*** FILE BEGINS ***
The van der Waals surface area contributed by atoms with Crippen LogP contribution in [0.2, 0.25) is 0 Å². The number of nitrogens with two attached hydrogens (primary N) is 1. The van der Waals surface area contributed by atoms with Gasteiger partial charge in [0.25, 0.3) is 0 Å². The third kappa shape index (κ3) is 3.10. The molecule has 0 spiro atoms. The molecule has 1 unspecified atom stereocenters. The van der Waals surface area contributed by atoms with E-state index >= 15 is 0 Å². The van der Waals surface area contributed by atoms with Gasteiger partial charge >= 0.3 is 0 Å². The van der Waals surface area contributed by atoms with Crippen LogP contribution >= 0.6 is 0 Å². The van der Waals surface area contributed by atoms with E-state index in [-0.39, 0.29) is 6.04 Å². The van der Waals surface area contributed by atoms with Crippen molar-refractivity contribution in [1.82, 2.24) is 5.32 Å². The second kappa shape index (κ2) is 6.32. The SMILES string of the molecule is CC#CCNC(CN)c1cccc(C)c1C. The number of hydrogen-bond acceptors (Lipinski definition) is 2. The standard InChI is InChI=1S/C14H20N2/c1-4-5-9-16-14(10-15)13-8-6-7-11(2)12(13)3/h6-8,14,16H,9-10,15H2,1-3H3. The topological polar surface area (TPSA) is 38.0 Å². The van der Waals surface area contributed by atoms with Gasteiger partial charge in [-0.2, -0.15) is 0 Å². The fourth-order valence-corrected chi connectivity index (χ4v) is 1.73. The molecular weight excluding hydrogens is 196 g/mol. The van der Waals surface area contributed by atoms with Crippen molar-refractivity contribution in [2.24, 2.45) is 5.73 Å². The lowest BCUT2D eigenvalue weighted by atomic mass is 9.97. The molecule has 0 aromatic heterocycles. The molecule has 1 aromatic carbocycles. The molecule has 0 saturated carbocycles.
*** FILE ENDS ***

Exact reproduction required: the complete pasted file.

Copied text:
The van der Waals surface area contributed by atoms with Crippen LogP contribution in [0.2, 0.25) is 0 Å². The number of nitrogens with two attached hydrogens (primary N) is 1. The van der Waals surface area contributed by atoms with Gasteiger partial charge in [0.25, 0.3) is 0 Å². The third kappa shape index (κ3) is 3.10. The molecule has 0 spiro atoms. The molecule has 1 unspecified atom stereocenters. The van der Waals surface area contributed by atoms with E-state index >= 15 is 0 Å². The van der Waals surface area contributed by atoms with Gasteiger partial charge >= 0.3 is 0 Å². The van der Waals surface area contributed by atoms with Crippen LogP contribution >= 0.6 is 0 Å². The van der Waals surface area contributed by atoms with E-state index in [-0.39, 0.29) is 6.04 Å². The van der Waals surface area contributed by atoms with Crippen molar-refractivity contribution in [1.82, 2.24) is 5.32 Å². The second kappa shape index (κ2) is 6.32. The SMILES string of the molecule is CC#CCNC(CN)c1cccc(C)c1C. The number of hydrogen-bond acceptors (Lipinski definition) is 2. The standard InChI is InChI=1S/C14H20N2/c1-4-5-9-16-14(10-15)13-8-6-7-11(2)12(13)3/h6-8,14,16H,9-10,15H2,1-3H3. The topological polar surface area (TPSA) is 38.0 Å². The van der Waals surface area contributed by atoms with Gasteiger partial charge in [-0.2, -0.15) is 0 Å². The fourth-order valence-corrected chi connectivity index (χ4v) is 1.73. The molecular weight excluding hydrogens is 196 g/mol. The van der Waals surface area contributed by atoms with Crippen molar-refractivity contribution in [2.24, 2.45) is 5.73 Å². The lowest BCUT2D eigenvalue weighted by atomic mass is 9.97. The molecule has 0 aromatic heterocycles. The molecule has 1 aromatic carbocycles. The molecule has 0 saturated carbocycles.